Perhaps it is too much to ask of others this year, but Advent and Christmas come to us every year. And it is never to late to learn what they truly were designed to be. I honestly believe that Christians could move forward spiritually were we only to go back to the intended purpose of these Holy Days for our faith, and then plan our lives according to a spiritual calendar and not a secular one.
To get us pointed in that direction I want to share with you two beautiful yet simple writings by two of the most spirit filled Christian writers of the last half century. First, something Henry Nouwen wrote about this Holy Season. It’s very short.
Listen to what he has to say about this marvelous season of Advent/Christmas.
“Our salvation comes from something small, tender, and vulnerable, something hardly noticeable. God, who is the Creator of the Universe, comes to us in smallness, weakness, and hiddenness. I find this a hopeful message. Somehow, I keep expecting loud and impressive events to convince me and others of God’s saving power; but over and over again I am reminded that spectacles, power plays, and big events are the ways of the world. Our temptation is to be distracted by them and made blind to the “shoot that shall sprout from the stump of Jesse.”
Only one who understands the spiritual waiting and expectation that is Advent could write that.
And finally, let me share with you an Advent prayer of hopeful intercession, a prayer that is a call to Christ to come to us once more. A prayer that could only be written to one who has lived Advent in true anticipation of the coming of the Lord. This Christian prayer is by Frederick Buechner.
“Thou Son of the Most High, Prince of Peace, be born again into our world. Wherever there is war in this world, wherever there is pain, wherever there is loneliness, wherever there is no hope — come, thou long-expected one, with healing in thy wings.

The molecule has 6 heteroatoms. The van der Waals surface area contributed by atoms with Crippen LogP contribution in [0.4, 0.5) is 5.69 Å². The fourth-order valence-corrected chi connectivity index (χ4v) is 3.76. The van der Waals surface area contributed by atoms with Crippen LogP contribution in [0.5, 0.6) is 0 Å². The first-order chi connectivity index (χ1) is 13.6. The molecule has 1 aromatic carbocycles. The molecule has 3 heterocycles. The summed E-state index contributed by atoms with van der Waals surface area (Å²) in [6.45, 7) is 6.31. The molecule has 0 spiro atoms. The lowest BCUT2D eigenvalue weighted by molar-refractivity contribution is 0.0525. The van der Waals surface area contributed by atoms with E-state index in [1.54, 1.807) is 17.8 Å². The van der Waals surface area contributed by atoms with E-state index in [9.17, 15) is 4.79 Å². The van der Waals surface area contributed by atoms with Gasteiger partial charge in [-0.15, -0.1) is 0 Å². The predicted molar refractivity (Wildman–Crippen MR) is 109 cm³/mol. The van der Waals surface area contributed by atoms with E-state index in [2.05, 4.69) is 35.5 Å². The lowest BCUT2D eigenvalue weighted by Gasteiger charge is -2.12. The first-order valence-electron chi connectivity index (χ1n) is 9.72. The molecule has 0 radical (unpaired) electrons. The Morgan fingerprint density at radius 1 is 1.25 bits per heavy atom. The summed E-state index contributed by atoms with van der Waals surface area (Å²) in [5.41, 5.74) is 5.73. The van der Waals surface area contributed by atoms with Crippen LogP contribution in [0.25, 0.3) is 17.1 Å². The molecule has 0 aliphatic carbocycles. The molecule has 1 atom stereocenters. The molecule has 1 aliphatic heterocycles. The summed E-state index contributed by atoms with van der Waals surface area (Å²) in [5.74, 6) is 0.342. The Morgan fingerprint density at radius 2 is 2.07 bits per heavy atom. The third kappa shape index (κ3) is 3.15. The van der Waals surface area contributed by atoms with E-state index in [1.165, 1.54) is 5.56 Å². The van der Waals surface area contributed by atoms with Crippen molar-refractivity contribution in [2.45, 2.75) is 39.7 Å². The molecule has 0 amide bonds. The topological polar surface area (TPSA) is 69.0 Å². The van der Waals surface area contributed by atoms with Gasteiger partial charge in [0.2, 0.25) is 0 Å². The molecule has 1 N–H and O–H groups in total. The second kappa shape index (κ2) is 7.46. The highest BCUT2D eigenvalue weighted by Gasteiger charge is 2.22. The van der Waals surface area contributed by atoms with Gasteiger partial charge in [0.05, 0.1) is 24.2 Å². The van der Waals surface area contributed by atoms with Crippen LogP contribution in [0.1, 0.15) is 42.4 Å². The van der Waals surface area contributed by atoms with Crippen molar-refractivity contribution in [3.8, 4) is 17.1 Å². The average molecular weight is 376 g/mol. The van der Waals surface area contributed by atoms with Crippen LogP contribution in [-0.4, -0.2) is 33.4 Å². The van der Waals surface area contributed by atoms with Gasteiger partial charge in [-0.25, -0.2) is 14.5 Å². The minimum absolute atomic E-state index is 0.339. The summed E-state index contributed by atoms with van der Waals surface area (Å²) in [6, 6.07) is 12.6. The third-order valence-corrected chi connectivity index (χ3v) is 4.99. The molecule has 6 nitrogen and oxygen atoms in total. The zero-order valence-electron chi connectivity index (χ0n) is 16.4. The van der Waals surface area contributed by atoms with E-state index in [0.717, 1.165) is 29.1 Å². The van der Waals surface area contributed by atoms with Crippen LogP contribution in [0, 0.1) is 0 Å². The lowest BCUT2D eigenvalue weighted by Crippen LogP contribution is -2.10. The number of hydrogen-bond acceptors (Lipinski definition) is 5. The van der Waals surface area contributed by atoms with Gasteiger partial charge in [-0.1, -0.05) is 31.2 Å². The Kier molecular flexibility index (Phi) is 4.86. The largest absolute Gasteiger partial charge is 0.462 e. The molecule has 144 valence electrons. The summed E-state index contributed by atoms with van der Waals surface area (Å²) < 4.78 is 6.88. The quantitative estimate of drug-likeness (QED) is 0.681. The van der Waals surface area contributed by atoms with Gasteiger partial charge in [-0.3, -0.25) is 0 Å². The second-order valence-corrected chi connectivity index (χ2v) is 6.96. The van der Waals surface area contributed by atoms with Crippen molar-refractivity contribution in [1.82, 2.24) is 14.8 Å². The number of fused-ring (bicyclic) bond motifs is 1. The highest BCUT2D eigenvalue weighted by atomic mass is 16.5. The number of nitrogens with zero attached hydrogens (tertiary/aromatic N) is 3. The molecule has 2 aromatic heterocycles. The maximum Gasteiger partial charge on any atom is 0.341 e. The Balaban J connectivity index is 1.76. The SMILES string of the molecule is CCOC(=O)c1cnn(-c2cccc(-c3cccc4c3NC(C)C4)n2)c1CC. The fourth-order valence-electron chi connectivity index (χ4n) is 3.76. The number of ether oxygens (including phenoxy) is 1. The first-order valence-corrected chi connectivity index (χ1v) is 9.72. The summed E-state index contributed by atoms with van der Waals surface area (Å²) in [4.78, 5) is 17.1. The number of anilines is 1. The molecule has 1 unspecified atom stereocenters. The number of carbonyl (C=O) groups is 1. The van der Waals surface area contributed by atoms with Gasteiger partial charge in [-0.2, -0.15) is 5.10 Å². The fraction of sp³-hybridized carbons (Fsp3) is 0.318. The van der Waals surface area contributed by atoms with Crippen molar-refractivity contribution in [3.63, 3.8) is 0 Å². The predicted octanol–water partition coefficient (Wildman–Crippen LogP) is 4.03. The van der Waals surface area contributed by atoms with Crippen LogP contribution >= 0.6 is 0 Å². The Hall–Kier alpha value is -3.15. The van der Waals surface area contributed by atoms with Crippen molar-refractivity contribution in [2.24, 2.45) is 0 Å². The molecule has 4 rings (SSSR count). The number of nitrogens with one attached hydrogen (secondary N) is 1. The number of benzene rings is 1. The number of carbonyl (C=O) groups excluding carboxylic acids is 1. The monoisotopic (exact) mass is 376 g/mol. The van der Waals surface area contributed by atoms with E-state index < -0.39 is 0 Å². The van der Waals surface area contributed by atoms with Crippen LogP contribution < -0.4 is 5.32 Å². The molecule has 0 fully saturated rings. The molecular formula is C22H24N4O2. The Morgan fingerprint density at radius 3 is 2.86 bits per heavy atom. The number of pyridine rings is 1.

Holy Child, whom the shepherds and the kings and the dumb beasts adored, be born again. Wherever there is boredom, wherever there is fear of failure, wherever there is temptation too strong to resist, wherever there is bitterness of heart, — come thou blessed one, with healing in thy wings.
Savior, be born in each of us who raises his face to thy face, not knowing fully who he is or who thou are, knowing only that thy love is beyond his knowing, and that no other has the power to make him whole. Come, Lord Jesus, to each who longs for thee -- even though he has forgotten thy name. Come quickly.
My prayer for each Christian is that we will make room in our hearts for the few remaining days of Advent, and for the glorious coming of the Savior at Christmas. And for all of my dear friends, both those who do and those who do not share my particular faith, I pray that you will find peace and blessings in your lives now and in the new year that comes swiftly upon us.
God bless you all.